Shifting Shutdowns

The pandemic affected many aspects of ethanol production, including shutdown schedules. Now, 2020's staggered timelines for seasonal cleaning, inspection and repair might stay in place as producers consider the benefits of doing things differently.
By Lisa Gibson | February 09, 2021

Western Plains Energy in Oakley, Kansas, only implemented one of two planned shutdowns in 2020. COVID-19 concerns forced deviation from its traditional spring and fall shutdown schedule for cleaning and maintenance. Plant Manager Rick Holaday says it’s a course many ethanol plants found themselves taking during the pandemic.

“Before 2020 rolled around, I wouldn’t have had the guts to do one shutdown,” Holaday says. “It did help us a little bit because we were slowed down for the month of April and part of May. We weren’t pushing the plant as hard as we normally would, so we were fine with one.”

In a normal production year, just one shutdown would be a bit concerning, he says.

The strife in 2020, and even that of 2019, changed business for shutdown service providers and contractors performing the cleaning and maintenance, too. Moving forward, some ethanol plants might opt to maintain those shifted timelines, or even stick to a reduced number of shutdowns as a cost-saving measure where applicable.

Trends in Timing
Ethanol plants commonly schedule their two annual shutdowns in the spring—April or May—and fall—October. “We aim for two days but plan for three,” Holaday says of shutdown length.

It all happens on the same schedule each time: Monday night, staff works to shut down the plant, emptying and draining, so it’s ready for contractors by 7 a.m. Tuesday. “It’s basically organized chaos,” Holaday says.

Then the contractors come in to hydroblast evaporators, replace pipelines and conduct any extra projects coinciding with the shutdown, such as tank floor replacements.

In 2020, the spring shutdown was delayed until July, and the fall shutdown wasn’t done. It wasn’t a budget crunch that adjusted the schedule, Holaday says, but concerns about having so many contractors on-site. And July in Kansas is not ideal, he adds, with temperatures soaring above 100 degrees Fahrenheit. This year, Western Plains is looking at April and August shutdowns, Holaday says.

While the July shutdown won’t stick, Western Plains has considered adjusting its shutdown schedule. It would help spread the work of contractors who service several ethanol plants during the common spring and fall shutdown schedules, Holaday says. “It’s not just for efficiency, but other plants use the same vendors. There is quite a bit of cooperation between us and our marketing department and local contractors to be able to stagger it enough.”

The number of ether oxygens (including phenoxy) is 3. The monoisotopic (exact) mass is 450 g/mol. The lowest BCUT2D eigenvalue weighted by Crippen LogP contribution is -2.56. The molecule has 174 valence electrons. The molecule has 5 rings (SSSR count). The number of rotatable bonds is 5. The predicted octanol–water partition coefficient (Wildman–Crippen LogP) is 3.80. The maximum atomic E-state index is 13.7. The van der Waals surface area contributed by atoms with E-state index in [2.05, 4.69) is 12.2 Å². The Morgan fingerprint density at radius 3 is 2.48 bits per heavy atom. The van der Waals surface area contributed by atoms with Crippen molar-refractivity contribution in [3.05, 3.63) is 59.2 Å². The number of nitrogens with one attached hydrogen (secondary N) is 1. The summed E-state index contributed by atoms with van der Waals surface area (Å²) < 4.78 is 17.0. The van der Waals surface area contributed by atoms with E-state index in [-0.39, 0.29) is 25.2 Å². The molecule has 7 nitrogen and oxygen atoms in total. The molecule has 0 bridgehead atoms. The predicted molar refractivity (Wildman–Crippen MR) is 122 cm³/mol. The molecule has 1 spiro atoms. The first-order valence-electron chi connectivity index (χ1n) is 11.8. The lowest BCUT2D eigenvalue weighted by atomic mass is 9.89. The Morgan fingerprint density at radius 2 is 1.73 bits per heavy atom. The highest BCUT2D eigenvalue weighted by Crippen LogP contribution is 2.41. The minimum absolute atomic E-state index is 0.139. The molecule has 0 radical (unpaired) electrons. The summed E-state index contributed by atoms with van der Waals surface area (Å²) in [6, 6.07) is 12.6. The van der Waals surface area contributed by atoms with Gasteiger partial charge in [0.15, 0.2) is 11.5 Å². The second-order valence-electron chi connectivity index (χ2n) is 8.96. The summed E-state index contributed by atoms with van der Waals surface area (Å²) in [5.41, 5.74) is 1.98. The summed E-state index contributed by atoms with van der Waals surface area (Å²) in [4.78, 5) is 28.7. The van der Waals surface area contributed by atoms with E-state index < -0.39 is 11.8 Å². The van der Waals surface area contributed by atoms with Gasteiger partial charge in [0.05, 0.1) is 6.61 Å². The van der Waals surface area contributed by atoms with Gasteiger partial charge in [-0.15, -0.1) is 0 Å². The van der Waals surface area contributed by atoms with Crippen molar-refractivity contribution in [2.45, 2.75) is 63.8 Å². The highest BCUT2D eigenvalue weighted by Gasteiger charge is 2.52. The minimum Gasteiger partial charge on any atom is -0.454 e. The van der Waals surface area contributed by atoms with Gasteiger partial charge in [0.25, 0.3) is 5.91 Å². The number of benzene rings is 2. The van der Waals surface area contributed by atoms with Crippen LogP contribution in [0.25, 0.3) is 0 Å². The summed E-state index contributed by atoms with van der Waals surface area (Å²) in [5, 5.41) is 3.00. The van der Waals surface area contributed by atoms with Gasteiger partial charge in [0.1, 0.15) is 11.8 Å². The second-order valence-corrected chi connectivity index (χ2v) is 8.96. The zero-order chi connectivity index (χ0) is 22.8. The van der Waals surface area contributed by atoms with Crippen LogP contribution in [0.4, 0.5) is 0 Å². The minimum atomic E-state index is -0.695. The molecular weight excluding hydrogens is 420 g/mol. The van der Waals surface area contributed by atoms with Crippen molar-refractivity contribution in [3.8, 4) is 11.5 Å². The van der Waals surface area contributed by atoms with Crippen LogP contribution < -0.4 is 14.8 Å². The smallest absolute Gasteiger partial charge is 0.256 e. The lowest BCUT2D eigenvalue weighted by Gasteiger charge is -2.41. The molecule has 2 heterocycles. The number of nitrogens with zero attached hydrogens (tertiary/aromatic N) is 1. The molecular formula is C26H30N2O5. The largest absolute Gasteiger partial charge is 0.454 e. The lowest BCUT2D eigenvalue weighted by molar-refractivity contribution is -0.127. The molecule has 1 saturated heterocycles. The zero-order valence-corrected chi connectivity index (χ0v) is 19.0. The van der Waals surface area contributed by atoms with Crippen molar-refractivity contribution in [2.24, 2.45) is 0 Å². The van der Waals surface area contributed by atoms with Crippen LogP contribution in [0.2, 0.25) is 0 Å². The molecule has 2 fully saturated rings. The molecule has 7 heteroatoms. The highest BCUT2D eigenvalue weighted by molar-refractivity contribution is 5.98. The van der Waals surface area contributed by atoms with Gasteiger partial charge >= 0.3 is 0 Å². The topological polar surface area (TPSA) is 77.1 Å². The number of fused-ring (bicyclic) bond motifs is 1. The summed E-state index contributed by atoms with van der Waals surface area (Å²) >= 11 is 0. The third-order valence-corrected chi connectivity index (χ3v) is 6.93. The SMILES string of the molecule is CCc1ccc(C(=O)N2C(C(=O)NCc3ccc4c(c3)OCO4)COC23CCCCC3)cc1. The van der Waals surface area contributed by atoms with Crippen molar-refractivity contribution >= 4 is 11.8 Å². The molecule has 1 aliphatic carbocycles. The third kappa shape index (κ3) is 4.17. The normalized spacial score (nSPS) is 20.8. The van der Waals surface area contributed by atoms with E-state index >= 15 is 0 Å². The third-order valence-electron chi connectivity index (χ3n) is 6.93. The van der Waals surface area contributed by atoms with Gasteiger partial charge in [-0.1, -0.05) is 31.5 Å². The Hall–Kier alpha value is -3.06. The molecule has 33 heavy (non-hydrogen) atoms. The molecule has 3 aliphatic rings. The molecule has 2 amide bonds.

ICM Inc.’s James Weber, manager, reliability services, and Kirsten Gordon, director, aftermarket services, saw the shift in shutdown scheduling during 2020, as well. “A lot of these plants stuck to the fall and spring,” Weber says. “It was engrained in them that they had to shut down in the fall and they had to shut down in the spring. We did a lot more work in the summer months (in 2020) than what we normally do and we’re seeing a lot more this winter.” Whether the new schedule stays in place is yet to be determined, he adds.

ICM provides maintenance services including internal tank repairs, conveyor work and dryer inspections and repairs. Gordon says 2020 was overall a bit slower because of tighter margins, but Weber adds ICM primarily stuck with its main services. The work at plants, however, differed, many opting for little projects versus larger shutdowns, he says.

With extra maintenance in place for vulnerable equipment like evaporators, some plants might even explore one shutdown per year, amounting to a significant cost savings. Western Plains pays about $65,000 to contractors per shutdown.

But when Western Plains is at full capacity, “Two is better than one,” Holaday says.

A Shift in Services
Midwest Ironworks in Horace, North Dakota, provides shutdown services to ethanol plants, including tie-ins for future projects, regenerative thermal oxidizer maintenance, pump alignments, gear box rebuilds and removal of relief valves to prepare for another party to rebuild and replace them. “The part that we’re involved with usually involves piping disconnects,” says Ryan Haugo, president of Midwest Ironworks. “Then we come back after the shutdown to help button it all back up.”